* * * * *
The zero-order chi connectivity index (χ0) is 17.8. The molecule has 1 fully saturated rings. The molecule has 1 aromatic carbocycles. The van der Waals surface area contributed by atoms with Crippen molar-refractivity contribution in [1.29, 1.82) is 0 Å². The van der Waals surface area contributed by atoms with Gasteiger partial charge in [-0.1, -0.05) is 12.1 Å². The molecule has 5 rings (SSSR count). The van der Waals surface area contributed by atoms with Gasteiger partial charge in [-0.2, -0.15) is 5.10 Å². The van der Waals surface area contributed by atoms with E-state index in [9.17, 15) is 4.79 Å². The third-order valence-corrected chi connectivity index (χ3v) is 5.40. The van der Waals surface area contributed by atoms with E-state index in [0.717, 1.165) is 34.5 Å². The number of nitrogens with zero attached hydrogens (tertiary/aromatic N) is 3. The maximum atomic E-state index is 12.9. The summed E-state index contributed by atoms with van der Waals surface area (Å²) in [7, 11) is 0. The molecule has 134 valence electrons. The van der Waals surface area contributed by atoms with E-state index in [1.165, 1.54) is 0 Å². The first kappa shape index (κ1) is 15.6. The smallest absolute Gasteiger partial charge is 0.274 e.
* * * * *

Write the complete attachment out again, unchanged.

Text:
The zero-order chi connectivity index (χ0) is 17.8. The molecule has 1 fully saturated rings. The molecule has 1 aromatic carbocycles. The van der Waals surface area contributed by atoms with Crippen molar-refractivity contribution in [1.29, 1.82) is 0 Å². The van der Waals surface area contributed by atoms with Gasteiger partial charge in [-0.1, -0.05) is 12.1 Å². The molecule has 5 rings (SSSR count). The van der Waals surface area contributed by atoms with Gasteiger partial charge in [-0.2, -0.15) is 5.10 Å². The van der Waals surface area contributed by atoms with E-state index in [9.17, 15) is 4.79 Å². The third-order valence-corrected chi connectivity index (χ3v) is 5.40. The van der Waals surface area contributed by atoms with E-state index in [0.717, 1.165) is 34.5 Å². The number of nitrogens with zero attached hydrogens (tertiary/aromatic N) is 3. The maximum atomic E-state index is 12.9. The summed E-state index contributed by atoms with van der Waals surface area (Å²) in [7, 11) is 0. The molecule has 134 valence electrons. The van der Waals surface area contributed by atoms with E-state index in [1.165, 1.54) is 0 Å². The first kappa shape index (κ1) is 15.6. The smallest absolute Gasteiger partial charge is 0.274 e.